There are many old wives tales or popular myths about how a person can treat their allergies. Here at Intermountain Allergy and Asthma, we have heard them all! As a way to help dispel allergy myths, we’ve invited Dr. Harris to share a few his thoughts in our “Allergy Myths 101” blog posts.
Here is a popular allergy myth: There are cross-reactions between seafood and iodinated contrast (x-ray contrast dye) caused by “Iodine allergy”.
What is Iodinated Contrast?
“Iodinated contrast is a form of intravenous radiocontrast (radiographic dye) containing iodine, which enhances the visibility of vascular structures and organs during radiographic procedures. Some pathologies, such as cancer, have particularly improved visibility with iodinated contrast” – Wikipedia.
It is true that some people have allergy-like reactions if they are given iodinated contrast dye during an x-ray procedure, and of course there are many people that have life-threatening allergic reactions after eating fish or shellfish. However, the truth is that there is no connection between these two types of reactions and no ‘allergy’ relationship at all between seafood and radiologic contrast dyes.
I suspect that this allergy myth got started because radiology dyes and seawater/ seafood both contain iodine.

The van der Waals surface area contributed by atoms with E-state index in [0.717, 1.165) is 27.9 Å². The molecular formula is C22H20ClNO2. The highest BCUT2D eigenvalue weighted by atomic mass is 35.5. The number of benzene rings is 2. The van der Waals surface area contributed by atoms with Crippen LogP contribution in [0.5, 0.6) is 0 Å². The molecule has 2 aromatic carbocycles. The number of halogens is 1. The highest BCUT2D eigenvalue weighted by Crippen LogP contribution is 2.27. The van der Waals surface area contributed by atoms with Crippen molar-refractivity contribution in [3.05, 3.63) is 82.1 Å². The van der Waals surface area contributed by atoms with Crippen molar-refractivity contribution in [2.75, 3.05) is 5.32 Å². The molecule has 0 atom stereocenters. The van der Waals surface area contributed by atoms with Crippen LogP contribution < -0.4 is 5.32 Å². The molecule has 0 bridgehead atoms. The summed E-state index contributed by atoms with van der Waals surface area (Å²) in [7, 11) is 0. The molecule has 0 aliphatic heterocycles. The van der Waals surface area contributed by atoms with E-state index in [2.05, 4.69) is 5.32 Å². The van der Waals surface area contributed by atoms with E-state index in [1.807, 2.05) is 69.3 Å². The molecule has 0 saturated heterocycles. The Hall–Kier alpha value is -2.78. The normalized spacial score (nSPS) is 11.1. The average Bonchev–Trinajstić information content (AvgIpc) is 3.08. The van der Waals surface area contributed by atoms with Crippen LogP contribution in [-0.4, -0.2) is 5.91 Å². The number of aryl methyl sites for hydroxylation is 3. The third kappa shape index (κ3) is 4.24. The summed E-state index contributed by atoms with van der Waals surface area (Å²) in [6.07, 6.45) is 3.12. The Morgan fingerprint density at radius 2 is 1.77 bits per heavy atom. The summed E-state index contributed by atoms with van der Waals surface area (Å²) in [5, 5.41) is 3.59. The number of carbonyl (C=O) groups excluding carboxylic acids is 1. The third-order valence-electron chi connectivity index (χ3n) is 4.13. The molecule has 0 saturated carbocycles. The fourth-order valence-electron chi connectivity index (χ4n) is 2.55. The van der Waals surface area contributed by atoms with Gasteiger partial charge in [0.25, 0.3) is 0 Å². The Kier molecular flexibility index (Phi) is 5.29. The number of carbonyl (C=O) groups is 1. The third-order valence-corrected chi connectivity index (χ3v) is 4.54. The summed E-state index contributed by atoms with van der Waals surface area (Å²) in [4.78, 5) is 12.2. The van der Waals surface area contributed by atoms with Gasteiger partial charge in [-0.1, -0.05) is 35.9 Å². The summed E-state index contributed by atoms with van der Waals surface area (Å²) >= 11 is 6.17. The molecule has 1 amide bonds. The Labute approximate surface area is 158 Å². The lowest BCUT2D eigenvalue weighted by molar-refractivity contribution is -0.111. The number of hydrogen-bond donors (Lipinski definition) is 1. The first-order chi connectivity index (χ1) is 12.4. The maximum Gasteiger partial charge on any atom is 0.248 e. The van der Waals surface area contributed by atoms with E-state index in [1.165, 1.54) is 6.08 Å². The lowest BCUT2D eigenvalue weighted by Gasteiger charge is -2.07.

It isn’t clear why some people react when they are given iodinated contrast dyes, but we do know that it isn’t a true “allergy” to the dye (or to iodine) in the vast majority of cases. It may be that the iodinated contrast dyes can affect the osmolality (the balance between water and electrolytes) in allergy cells and thus cause the cells to release their active contents.
During a true allergic reaction (such as with a fish or shrimp sensitivity), the immune system is involved and ‘allergic’ antibodies recognize a substance that we are sensitive to, and they (the antibodies) cause the release of active chemicals. The immune system isn’t involved in most iodinated contrast dye reactions. The reactions look the same, but take place for very different reasons.
What about people who have terrible reactions to seafood, and then get hives during an x-ray when iodinated contrast was used?
Those people do exist, but that is probably an example of someone who has two common problems at the same time – purely coincidental. Someone who is allergic to fish is not at dramatically greater risk than anyone else to have a reaction during an x-ray procedure. Someone who has a reaction to contrast dyes has about the same risk as everyone else to develop a seafood allergy.
Neither a reaction to contrast dyes nor a seafood allergy will cause any problems when consuming iodinated salt in food.
Duane J. Harris M.D.
Intermountain Allergy & Asthma of Draper
A Tip from Dr. Harris
By the way – We all need a little iodine in our diet for proper thyroid function.